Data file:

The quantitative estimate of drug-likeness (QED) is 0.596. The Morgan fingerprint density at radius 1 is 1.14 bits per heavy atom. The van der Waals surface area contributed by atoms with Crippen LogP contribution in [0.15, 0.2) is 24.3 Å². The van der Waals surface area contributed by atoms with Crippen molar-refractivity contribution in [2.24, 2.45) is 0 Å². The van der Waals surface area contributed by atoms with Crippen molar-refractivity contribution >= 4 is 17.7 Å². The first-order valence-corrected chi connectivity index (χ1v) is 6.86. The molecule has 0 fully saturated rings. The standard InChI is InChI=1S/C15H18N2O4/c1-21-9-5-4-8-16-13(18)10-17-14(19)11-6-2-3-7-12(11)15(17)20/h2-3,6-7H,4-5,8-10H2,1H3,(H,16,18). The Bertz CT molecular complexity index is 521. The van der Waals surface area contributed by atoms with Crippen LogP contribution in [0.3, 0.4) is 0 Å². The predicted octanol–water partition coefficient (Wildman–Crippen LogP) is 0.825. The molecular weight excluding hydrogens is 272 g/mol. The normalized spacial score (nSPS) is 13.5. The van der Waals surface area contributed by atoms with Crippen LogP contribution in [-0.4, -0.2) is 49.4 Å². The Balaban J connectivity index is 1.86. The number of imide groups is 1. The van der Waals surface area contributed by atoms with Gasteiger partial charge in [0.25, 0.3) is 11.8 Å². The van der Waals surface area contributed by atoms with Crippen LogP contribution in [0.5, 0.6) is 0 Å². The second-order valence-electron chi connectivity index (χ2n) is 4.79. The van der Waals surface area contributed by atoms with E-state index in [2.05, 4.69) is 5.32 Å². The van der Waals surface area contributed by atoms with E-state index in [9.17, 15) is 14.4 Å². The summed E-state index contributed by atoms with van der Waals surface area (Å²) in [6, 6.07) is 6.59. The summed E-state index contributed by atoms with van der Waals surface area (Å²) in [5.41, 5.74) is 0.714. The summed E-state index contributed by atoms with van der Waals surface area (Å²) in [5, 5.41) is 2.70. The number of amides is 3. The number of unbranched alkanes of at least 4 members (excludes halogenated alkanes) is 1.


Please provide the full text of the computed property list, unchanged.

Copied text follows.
The quantitative estimate of drug-likeness (QED) is 0.596. The Morgan fingerprint density at radius 1 is 1.14 bits per heavy atom. The van der Waals surface area contributed by atoms with Crippen LogP contribution in [0.15, 0.2) is 24.3 Å². The van der Waals surface area contributed by atoms with Crippen molar-refractivity contribution in [2.24, 2.45) is 0 Å². The van der Waals surface area contributed by atoms with Crippen molar-refractivity contribution >= 4 is 17.7 Å². The first-order valence-corrected chi connectivity index (χ1v) is 6.86. The molecule has 0 fully saturated rings. The standard InChI is InChI=1S/C15H18N2O4/c1-21-9-5-4-8-16-13(18)10-17-14(19)11-6-2-3-7-12(11)15(17)20/h2-3,6-7H,4-5,8-10H2,1H3,(H,16,18). The Bertz CT molecular complexity index is 521. The van der Waals surface area contributed by atoms with Crippen LogP contribution in [0.3, 0.4) is 0 Å². The predicted octanol–water partition coefficient (Wildman–Crippen LogP) is 0.825. The molecular weight excluding hydrogens is 272 g/mol. The normalized spacial score (nSPS) is 13.5. The van der Waals surface area contributed by atoms with Crippen LogP contribution in [-0.4, -0.2) is 49.4 Å². The Balaban J connectivity index is 1.86. The number of imide groups is 1. The van der Waals surface area contributed by atoms with Gasteiger partial charge in [0.25, 0.3) is 11.8 Å². The van der Waals surface area contributed by atoms with Crippen LogP contribution in [0.5, 0.6) is 0 Å². The second-order valence-electron chi connectivity index (χ2n) is 4.79. The van der Waals surface area contributed by atoms with E-state index in [2.05, 4.69) is 5.32 Å². The van der Waals surface area contributed by atoms with E-state index in [9.17, 15) is 14.4 Å². The summed E-state index contributed by atoms with van der Waals surface area (Å²) in [6, 6.07) is 6.59. The summed E-state index contributed by atoms with van der Waals surface area (Å²) in [5.41, 5.74) is 0.714. The summed E-state index contributed by atoms with van der Waals surface area (Å²) in [5, 5.41) is 2.70. The number of amides is 3. The number of unbranched alkanes of at least 4 members (excludes halogenated alkanes) is 1.